Your work is often preoccupied with the issue of overlapping spaces, and related to this also the question of boundaries. Bearing this in mind, I was interested to talk about the work you have done in relation to the Gwangju Biennale.  In collaboration with Suh Architects, your brother’s practice, you have created a work entitled In-Between Hotel.  This I understand comprises a ‘roving hotel’, which is mounted on the back of a truck; and it will be parked in gaps between Gwangju homes.  This appears to be perhaps the beginning of a new investigation in your practice – the exploration of in-between spaces, of the space within a boundary line. Perhaps we can talk about this work?


You are right on.  I think it was very much an attempt to blend the boundaries and then actually help the residents and visitors to actually understand and question the existence of the boundary and the blurring of that boundary. The work raises questions that include: “Is there a boundary?  What is a boundary? Where is the boundary?”


By inserting the truck into these physical spaces it throws up a few things.


Presumably this is where the interesting issues relating to boundaries arise – the neighbors are not legally the hosts and therefore it raises the question of who does control the public spaces we take for granted as private?


Right – the tricky thing is that the lots where the Hotel is parked do not belong to the individuals living next door – the city owns this space, but psychologically the neighbors feel it is their land.  So to park the Hotel we get the permission of the neighbors – but it actually isn’t an official permission that we are required to get from them. We have to negotiate with them. This type of negotiation is a balancing act because it raises the question of where the boundaries are actually. Once they accept the Hotel to insert itself within the boundary, then the boundary and the gap disappears.  But what is really interesting is what happens to the residents after the Hotel moves on – because they have not thought about that space before and whether they actually own it or have control over it.


Who can stay in the Hotel?


Anybody. You have to go through a normal reservation process. We created a whole system around this.


The Hotel, as an architectural space, also raises questions regarding private and shared or public space – because a hotel is a shared space that people psychologically take ownership over and make their own private space for a brief period?


Yes, I was interested in the Hotel in this way. A hotel creates an interesting space.  I have spent one-third of my life in hotel rooms.  It raises a question as to what is a public space and what is a private space?  A hotel is a completely public space in a way – think about how many people slept on the same bed. No matter how expensive it is a hotel room is a shared space that becomes a private space.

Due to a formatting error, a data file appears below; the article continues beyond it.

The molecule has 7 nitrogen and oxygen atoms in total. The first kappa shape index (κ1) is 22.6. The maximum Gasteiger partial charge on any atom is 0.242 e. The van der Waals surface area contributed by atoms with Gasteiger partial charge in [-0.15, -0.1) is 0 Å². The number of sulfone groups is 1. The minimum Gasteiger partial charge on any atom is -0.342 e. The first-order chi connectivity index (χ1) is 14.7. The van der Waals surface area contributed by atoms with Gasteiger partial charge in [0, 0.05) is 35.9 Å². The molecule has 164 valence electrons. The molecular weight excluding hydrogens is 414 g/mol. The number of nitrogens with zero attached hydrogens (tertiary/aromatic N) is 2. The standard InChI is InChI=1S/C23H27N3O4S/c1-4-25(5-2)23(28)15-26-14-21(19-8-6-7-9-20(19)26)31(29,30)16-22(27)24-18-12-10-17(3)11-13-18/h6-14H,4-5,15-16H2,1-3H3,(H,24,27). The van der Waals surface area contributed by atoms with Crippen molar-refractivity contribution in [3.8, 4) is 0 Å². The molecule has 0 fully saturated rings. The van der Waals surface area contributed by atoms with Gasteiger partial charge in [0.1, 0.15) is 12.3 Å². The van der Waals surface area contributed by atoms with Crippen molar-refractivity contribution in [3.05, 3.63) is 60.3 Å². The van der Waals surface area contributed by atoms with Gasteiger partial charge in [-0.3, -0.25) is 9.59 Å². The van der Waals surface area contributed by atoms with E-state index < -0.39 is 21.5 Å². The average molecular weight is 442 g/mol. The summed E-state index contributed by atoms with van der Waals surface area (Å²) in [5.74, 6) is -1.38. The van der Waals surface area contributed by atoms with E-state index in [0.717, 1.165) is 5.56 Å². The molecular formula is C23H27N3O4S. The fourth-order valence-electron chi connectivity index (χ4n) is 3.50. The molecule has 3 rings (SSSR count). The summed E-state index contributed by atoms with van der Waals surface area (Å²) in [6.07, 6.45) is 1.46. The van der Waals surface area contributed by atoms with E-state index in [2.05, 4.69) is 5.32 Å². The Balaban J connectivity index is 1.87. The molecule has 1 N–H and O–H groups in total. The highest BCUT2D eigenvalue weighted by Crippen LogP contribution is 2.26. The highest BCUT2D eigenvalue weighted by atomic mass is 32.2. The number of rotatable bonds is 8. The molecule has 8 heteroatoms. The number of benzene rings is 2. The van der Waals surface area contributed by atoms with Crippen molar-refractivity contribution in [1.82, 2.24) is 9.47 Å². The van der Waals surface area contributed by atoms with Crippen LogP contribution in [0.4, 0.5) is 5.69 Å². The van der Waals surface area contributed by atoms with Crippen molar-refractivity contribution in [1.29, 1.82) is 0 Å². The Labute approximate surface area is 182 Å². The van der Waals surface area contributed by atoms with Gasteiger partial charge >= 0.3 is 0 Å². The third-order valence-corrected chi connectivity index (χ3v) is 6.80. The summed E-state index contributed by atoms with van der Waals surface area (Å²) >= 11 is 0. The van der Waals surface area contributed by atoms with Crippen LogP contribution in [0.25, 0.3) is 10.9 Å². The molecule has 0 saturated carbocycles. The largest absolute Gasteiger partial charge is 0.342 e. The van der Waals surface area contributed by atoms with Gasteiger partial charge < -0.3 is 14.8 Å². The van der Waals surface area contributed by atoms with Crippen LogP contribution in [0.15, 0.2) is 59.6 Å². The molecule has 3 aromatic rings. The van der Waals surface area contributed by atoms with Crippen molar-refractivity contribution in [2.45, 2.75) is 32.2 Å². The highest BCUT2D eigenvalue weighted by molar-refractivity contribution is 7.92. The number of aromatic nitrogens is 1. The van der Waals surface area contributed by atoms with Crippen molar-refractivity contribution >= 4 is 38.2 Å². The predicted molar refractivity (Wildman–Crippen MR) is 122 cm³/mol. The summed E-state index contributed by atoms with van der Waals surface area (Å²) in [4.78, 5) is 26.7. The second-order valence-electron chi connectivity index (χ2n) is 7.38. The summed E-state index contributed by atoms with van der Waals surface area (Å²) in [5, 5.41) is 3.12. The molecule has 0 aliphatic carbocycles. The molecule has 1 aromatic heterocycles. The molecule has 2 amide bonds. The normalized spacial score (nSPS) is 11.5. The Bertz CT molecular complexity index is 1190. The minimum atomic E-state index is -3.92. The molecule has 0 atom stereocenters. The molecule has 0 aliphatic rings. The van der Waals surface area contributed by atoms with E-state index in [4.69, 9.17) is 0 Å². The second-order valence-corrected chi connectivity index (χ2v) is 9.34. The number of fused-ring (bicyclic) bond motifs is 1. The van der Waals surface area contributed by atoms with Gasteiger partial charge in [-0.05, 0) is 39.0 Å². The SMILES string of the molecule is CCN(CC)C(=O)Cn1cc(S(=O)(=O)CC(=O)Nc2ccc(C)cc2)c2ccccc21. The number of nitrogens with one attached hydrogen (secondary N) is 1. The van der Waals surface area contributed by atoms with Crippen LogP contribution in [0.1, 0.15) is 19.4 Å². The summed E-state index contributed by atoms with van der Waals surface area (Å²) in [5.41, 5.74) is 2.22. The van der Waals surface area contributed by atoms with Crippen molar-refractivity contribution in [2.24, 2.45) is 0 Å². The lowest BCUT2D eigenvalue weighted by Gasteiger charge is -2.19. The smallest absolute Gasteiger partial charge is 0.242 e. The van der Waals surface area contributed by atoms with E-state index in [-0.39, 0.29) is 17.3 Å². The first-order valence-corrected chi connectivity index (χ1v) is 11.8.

The Folly Project is a public art project, but someone pointed out to me the private nature of the Hotel.  It was the woman who was the first person to sleep in the Hotel and I had a chance to talk to her at the opening and she said: “Yes this is a public art piece, but when I enter it, it becomes private.”  There are many Folly Projects, but for an individual involved in this particular Hotel project, it will become very personal – if they sleep there they will probably spend eight hours at least with the work. The other projects you will spend a very short time with – the work therefore becomes very personal.


I have noticed with the exhibition here at Lehmann Maupin that you have honed in on the details of your larger works – presented in fact, fragments of your installations.


I have separated out the various pieces that have appeared in the bigger fabric works, and by separating them out you start to become more aware of the details within the individual elements of the bigger works.  If for example, you look at the radiator or refrigerator or stove – each item becomes its own architectural structure.  It creates a small universe within the bigger piece. It is interesting that the contextualized elements from the bigger installation pieces become works in themselves.


Space and the investigation of how a person or object physically and psychologically manifests itself within space is the subject of much of your work.  When conceiving this exhibition, did you reflect on the issue of space having regard particularly to Hong Kong, a city much characterized by a lack of space?


Not directly, but obviously when I was conceiving this exhibition I was able to conceive this idea of placing just the appliances into the space because the square footage of the gallery is quite similar to my apartment in New York, so without me building the walls I can create the intimacy of a small New York apartment.  The scale works here.